Back to the Garden

The suffocating beauty of Terrence Malicks earthy New World

I thought it was a dream, what we knew in the forest. It's the only truth.

—dialogue from The New World

The stars of the new Terrence Malick picture, The New World—regular members of his stock company all—are tall grass blowing in the wind, sunlight reflected off still waters and crickets chirping at dusk. And no, those aren't the names of the Powhatan Indians who populate this story of the 17th-century explorer John Smith, the woman called Pocahontas and America itself in its infancy. Malick is an anomaly—the Hollywood director who finds greater stimulation in nature than inside a CG paint box, who prefers green to green screens. And like every movie he has made over the last 32 years (all three of them), this one exudes a rapturous, sensual beauty. Discussing The New World after the screening, a friend proposed that Malick's imagery makes you want to run up and touch the screen. But no, that's not quite right; it's more like the images are touching you.

It would seem easy to dismiss Malick (as many have) as the maker of pretty pictures, but the beauty in Malick's work is more than skin deep. It's as though we're being transported to a place before time began, or at least before we were first cast out of that proverbial garden. Which is precisely the point. No matter their official subjects, Malick's first three movies (Badlands, Days of Heavenand The Thin Red Line) were all mournful paeans to paradises lost, innocences violated and savageries tamed. The New Worldis no exception, only this time the Eden in question is literally America, and the locust in her wheat field is none other than the imperialist invader. Had Malick made this film in the 1970s, when he originally wrote it, it doubtless would have been seen as some kind of response to a certain misbegotten American military action in the East. Three decades on, the more things change, the more they stay the same.

So I wish The New Worldwere better. Certainly, it is not without its glories: The early scenes, in which Smith (Colin Farrell) and the three ships commissioned by the London Virginia Company arrive on the shores of the James River to the stirrings of Wagner on the soundtrack, have a primitivistic intensity; we feel as though we, like Smith (and Malick for that matter), are seeing this land for the first time, each blade of grass distinct from the next, each patch of sky a unique shade of blue. Then "the naturals" appear in their shimmering brown skins, as exotic to the British as the British are to them. It's intoxicating stuff, not least because, with the exception of a few passages of voice-over narration, hardly a line of dialogue is spoken. The British and the Indians can't speak, of course—at least not to each other—but it's something more than that. Malick seems to have grown fatigued of words, to believe that the deepest feelings in cinema might be expressed some other way. Yet where the best films of Malick and of those directors driven by similar ambitions—Claire Denis, Abbas Kiarostami and Carroll Ballard to name just three—strike a delicate balance between the poetic and the prosaic, The New Worldis a movie less interested in expanding the boundaries of narrative cinema than in forsaking them.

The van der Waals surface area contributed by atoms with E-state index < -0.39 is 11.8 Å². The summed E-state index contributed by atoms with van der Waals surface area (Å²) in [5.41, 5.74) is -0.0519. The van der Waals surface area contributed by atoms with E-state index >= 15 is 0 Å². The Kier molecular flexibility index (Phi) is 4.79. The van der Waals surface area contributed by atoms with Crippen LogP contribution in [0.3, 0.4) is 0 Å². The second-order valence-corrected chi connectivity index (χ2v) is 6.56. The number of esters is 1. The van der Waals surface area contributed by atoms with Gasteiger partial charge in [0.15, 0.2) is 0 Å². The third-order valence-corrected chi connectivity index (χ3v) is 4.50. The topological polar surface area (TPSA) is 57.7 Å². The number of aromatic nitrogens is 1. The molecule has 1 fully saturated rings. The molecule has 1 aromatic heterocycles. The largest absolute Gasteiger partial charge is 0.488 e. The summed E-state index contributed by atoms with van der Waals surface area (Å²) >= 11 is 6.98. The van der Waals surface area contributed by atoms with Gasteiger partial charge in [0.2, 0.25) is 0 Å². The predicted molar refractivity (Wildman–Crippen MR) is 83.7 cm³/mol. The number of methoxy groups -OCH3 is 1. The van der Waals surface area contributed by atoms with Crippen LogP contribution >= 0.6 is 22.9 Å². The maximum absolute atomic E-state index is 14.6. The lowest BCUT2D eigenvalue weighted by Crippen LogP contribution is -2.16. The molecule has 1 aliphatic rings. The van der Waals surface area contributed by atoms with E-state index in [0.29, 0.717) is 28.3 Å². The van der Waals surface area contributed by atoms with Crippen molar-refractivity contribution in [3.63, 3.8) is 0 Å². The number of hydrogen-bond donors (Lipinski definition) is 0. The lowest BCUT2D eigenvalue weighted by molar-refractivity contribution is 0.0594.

Though I've admired Malick's previous films, I've never fully bought into the argument—having as much to do with the years in which he wasn't making movies as those when he was—that he's some kind of genius. If nothing else, The New Worldoffers compelling evidence that Malick himself may have succumbed to the hype. The movie is less a historical drama punctuated by ecstatic landscapes than a stunning landscape film that pauses every once in a while to tell a story. And whenever it does, it's as if a giant vacuum comes along and sucks all the life out of the picture. Of course, there were indications as far back as Days of Heaventhat he might be a better director of insects than of actors, but The New Worldis the first of Malick's movies in which the dialogue scenes are completely inert; it's as if he can't be bothered. The scenes feel like concessions to the studio, for what Malick really seems to want to do is to make an abstract study of figures and environments, like the films of the experimental filmmakers James Benning and Peter Hutton. If he could, he'd just as soon do without things like characters and plot, and The New World would probably be a more successful movie for it.

A lot happens in The New World: Smith and a party of his men set out to meet with the feared Powhatan chief (August Schellenberg) and are ambushed en route; those who stay behind to build the colony that will become Jamestown are ravaged by starvation and disease; eventually, more settlers arrive and civilization rears its ugly head. But the only thing Malick shows much interest in is the blossoming relationship between Smith and the daughter of the Powhatan chief, Pocahontas (14-year-old Q'orianka Kilcher), who saves Smith from imminent execution and spends most of the movie's next hour frolicking with him in the forest and teaching him to paint with all the colors of the wind. The rest of the characters scarcely possess names, let alone personalities, and the movie feels like a particularly cruel betrayal of the actors who have dutifully followed Malick up the river and into the jungle—some of whom (like Ben Chaplin, Noah Taylor and Brian F. O'Byrne) have been reduced to blink-and-you'll-miss-them cameos à la Adrien Brody in The Thin Red Line, while others (like Christian Bale, who makes a third-act entrance as Pocahontas' husband-to-be, John Rolfe) seem utterly bewildered about their purpose in being there.

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